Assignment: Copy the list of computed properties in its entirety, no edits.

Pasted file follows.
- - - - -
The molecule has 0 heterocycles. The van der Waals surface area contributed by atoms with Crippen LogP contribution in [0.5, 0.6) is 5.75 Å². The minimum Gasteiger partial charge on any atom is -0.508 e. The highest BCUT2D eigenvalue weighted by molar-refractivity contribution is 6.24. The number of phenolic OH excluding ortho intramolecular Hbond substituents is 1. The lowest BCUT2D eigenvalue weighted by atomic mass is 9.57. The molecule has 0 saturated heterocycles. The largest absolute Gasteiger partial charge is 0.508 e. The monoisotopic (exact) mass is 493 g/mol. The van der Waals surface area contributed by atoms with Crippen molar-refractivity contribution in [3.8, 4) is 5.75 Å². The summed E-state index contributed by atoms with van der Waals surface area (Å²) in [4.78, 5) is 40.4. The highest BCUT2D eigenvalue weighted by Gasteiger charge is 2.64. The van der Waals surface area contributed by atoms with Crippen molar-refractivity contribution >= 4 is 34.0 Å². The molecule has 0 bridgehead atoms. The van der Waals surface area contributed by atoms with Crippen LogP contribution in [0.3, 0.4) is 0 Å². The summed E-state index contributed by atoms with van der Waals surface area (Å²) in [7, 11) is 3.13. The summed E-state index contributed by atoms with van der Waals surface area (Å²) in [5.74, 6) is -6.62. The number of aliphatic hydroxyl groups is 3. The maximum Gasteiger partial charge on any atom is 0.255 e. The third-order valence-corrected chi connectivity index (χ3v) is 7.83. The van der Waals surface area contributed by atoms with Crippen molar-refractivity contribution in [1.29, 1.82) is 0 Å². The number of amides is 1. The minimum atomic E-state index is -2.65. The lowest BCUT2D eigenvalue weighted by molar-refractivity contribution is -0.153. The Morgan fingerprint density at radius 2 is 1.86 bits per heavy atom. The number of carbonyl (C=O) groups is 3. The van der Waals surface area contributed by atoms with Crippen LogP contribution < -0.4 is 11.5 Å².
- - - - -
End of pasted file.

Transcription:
The molecule has 0 heterocycles. The van der Waals surface area contributed by atoms with Crippen LogP contribution in [0.5, 0.6) is 5.75 Å². The minimum Gasteiger partial charge on any atom is -0.508 e. The highest BCUT2D eigenvalue weighted by molar-refractivity contribution is 6.24. The number of phenolic OH excluding ortho intramolecular Hbond substituents is 1. The lowest BCUT2D eigenvalue weighted by atomic mass is 9.57. The molecule has 0 saturated heterocycles. The largest absolute Gasteiger partial charge is 0.508 e. The monoisotopic (exact) mass is 493 g/mol. The van der Waals surface area contributed by atoms with Crippen molar-refractivity contribution in [3.8, 4) is 5.75 Å². The summed E-state index contributed by atoms with van der Waals surface area (Å²) in [4.78, 5) is 40.4. The highest BCUT2D eigenvalue weighted by Gasteiger charge is 2.64. The van der Waals surface area contributed by atoms with Crippen molar-refractivity contribution >= 4 is 34.0 Å². The molecule has 0 bridgehead atoms. The van der Waals surface area contributed by atoms with Crippen LogP contribution in [0.3, 0.4) is 0 Å². The summed E-state index contributed by atoms with van der Waals surface area (Å²) in [7, 11) is 3.13. The summed E-state index contributed by atoms with van der Waals surface area (Å²) in [5.74, 6) is -6.62. The number of aliphatic hydroxyl groups is 3. The maximum Gasteiger partial charge on any atom is 0.255 e. The third-order valence-corrected chi connectivity index (χ3v) is 7.83. The van der Waals surface area contributed by atoms with Crippen molar-refractivity contribution in [1.29, 1.82) is 0 Å². The number of amides is 1. The minimum atomic E-state index is -2.65. The lowest BCUT2D eigenvalue weighted by molar-refractivity contribution is -0.153. The Morgan fingerprint density at radius 2 is 1.86 bits per heavy atom. The number of carbonyl (C=O) groups is 3. The van der Waals surface area contributed by atoms with Crippen LogP contribution < -0.4 is 11.5 Å².